Firstly, an apology for barely keeping this blog ticking over the last year - in my defence all I can say is that this failure has in part been for good reasons; namely, a slow awakening of the British working class movement amidst a year of riots, resistance and revolution has inevitably meant an intensification of the level of activity (by which I mean offline 'real life' political activity) for any Marxist who takes what Marx said about the point being not simply to interpret the world but to try and change it seriously. Another slight problem, as Andy Zaltzman
noted, has been that 2011 has been a relatively difficult year to satirise: 'For satire, as the rogue bastard offspring of news, it's been a year in which jokes have scarcely dried in the notebook before being rendered obsolete by the breakneck speed of More Stuff Happening.'
'It's been a year in which – with riots, revelations of the full grotty extent of the phone-hacking mega-blooper, and the continuing failure of those most responsible for the economic crisis to eat their share of the blame cake – Britain's moral compass has been spinning frenziedly...At the centre of it all, driving the economic vortex that is controlling public life, are "The Markets", a merciless, amoral, almost mythical force, behaving with the irrational self-indulgence of a particularly obstreperous Greek god. Politicians seem resigned to the fact that there is nothing they can do to appease the monster in our midsts, other than pray for mercy and occasionally sacrifice things to it (money, dignity and principles, mostly). All of this has made for rich, if unsettling, material. But perhaps the greatest challenge facing the satirist this year is how to satirise a world that seems so intent on satirising itself.'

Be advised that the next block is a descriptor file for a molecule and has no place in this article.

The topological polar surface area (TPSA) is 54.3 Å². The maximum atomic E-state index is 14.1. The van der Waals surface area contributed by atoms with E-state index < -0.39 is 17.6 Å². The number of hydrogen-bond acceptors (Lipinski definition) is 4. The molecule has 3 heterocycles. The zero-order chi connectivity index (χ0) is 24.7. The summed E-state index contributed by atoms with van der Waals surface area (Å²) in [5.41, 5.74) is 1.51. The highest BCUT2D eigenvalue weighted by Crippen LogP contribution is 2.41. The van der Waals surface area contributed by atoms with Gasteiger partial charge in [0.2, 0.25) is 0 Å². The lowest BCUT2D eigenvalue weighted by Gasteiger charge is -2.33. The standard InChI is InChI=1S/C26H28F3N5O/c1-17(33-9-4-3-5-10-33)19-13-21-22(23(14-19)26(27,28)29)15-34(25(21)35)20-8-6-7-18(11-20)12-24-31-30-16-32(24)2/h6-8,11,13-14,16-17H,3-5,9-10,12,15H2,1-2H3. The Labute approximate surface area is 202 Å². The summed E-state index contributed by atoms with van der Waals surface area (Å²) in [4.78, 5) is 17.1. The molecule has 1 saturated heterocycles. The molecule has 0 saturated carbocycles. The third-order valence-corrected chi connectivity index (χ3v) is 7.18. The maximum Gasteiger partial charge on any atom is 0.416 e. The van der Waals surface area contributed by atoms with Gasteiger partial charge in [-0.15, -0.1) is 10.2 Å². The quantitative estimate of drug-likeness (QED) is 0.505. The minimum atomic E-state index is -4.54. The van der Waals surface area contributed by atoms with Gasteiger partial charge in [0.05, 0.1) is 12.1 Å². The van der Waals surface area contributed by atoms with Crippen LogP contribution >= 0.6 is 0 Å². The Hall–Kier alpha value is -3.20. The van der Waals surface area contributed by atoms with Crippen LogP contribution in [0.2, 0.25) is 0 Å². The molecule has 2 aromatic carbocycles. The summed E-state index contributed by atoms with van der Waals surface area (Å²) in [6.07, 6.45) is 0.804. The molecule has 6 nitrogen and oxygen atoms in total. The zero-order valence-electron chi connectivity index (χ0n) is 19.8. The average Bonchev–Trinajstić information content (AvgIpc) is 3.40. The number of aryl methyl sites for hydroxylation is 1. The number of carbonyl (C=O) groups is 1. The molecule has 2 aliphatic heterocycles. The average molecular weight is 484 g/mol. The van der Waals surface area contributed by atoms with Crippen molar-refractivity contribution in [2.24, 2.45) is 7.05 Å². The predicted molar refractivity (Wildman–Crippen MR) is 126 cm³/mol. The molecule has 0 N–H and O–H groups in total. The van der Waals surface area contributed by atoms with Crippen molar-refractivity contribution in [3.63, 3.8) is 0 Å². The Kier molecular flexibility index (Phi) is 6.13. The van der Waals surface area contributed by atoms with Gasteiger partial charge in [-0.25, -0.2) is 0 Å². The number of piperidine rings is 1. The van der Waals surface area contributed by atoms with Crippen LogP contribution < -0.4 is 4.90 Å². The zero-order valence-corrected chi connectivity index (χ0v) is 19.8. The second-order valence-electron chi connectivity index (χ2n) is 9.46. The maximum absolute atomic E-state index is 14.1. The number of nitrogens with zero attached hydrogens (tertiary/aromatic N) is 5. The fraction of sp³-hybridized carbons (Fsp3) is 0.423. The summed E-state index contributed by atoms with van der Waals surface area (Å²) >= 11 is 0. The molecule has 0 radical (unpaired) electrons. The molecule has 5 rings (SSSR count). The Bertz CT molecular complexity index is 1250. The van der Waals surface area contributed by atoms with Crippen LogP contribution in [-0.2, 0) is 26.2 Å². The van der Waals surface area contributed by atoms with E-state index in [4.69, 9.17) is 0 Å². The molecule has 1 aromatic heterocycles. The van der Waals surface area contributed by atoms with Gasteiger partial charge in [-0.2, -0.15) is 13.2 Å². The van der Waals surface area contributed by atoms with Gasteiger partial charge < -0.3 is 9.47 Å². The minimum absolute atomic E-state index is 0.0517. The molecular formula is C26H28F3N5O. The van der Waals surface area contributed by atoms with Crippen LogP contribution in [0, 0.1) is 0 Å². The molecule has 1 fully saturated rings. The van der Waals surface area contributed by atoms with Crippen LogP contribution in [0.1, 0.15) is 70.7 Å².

During the phone-hacking scandal, for example, I was trying to think of one person in the UK who would be safe from the 'criminal-media nexus'
that is News International so I could spoof that - and settled on the Queen - thinking surely the News of the World
wouldn't risk daring to try and do over the official head of state - only to find that, yep, they tried to do over even Queenie
. I then thought about doing a whole series on the Murdochs as the Corleone's in a new Godfather-esque series, but then even the decline and fall of the Murdoch Empire seemed suddenly old news as the Eurozone imploded and riots erupted. Anyway, there are still certain things that I feel I owe to the readers of this blog - and one of them is the annual Histomat awards...
2011 Histomat International Heroes/Heroines of the Year
: The people who fought and died - and continue to fight and die - for democratic rights across the Middle East and North Africa this year - in particular Mohammed Bouazizi, the guy whose self-immolation in Tunisia last December inspired a wave of political revolutions which have themselves inspired millions more...
: The international Occupy Movement
which has grown this year out of the inspiration of Tahrir Square - once again proving in style that at the start of the 21st century, anti-capitalism is definitely an idea whose time has come...and whose popularisation of slogans about the 99% vs the 1%